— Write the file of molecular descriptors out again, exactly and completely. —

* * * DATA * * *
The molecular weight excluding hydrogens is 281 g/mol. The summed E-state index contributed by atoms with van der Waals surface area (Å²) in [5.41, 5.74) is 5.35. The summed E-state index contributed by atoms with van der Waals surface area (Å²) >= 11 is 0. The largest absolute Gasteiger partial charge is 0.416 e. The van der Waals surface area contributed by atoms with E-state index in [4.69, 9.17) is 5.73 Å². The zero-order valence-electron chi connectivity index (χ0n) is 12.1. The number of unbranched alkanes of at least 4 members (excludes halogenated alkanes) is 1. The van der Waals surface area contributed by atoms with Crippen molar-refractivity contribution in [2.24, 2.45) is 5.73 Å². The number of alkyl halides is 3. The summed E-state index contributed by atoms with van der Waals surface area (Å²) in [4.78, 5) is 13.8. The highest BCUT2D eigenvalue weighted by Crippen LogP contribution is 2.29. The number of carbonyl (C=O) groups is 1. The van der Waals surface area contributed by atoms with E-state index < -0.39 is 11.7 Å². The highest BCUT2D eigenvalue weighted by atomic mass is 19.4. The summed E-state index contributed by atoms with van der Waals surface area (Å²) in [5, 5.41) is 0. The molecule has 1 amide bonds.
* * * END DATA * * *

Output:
The molecular weight excluding hydrogens is 281 g/mol. The summed E-state index contributed by atoms with van der Waals surface area (Å²) in [5.41, 5.74) is 5.35. The summed E-state index contributed by atoms with van der Waals surface area (Å²) >= 11 is 0. The largest absolute Gasteiger partial charge is 0.416 e. The van der Waals surface area contributed by atoms with E-state index in [4.69, 9.17) is 5.73 Å². The zero-order valence-electron chi connectivity index (χ0n) is 12.1. The number of unbranched alkanes of at least 4 members (excludes halogenated alkanes) is 1. The van der Waals surface area contributed by atoms with Crippen molar-refractivity contribution in [2.24, 2.45) is 5.73 Å². The number of alkyl halides is 3. The summed E-state index contributed by atoms with van der Waals surface area (Å²) in [4.78, 5) is 13.8. The highest BCUT2D eigenvalue weighted by Crippen LogP contribution is 2.29. The number of carbonyl (C=O) groups is 1. The van der Waals surface area contributed by atoms with E-state index < -0.39 is 11.7 Å². The highest BCUT2D eigenvalue weighted by atomic mass is 19.4. The summed E-state index contributed by atoms with van der Waals surface area (Å²) in [5, 5.41) is 0. The molecule has 1 amide bonds.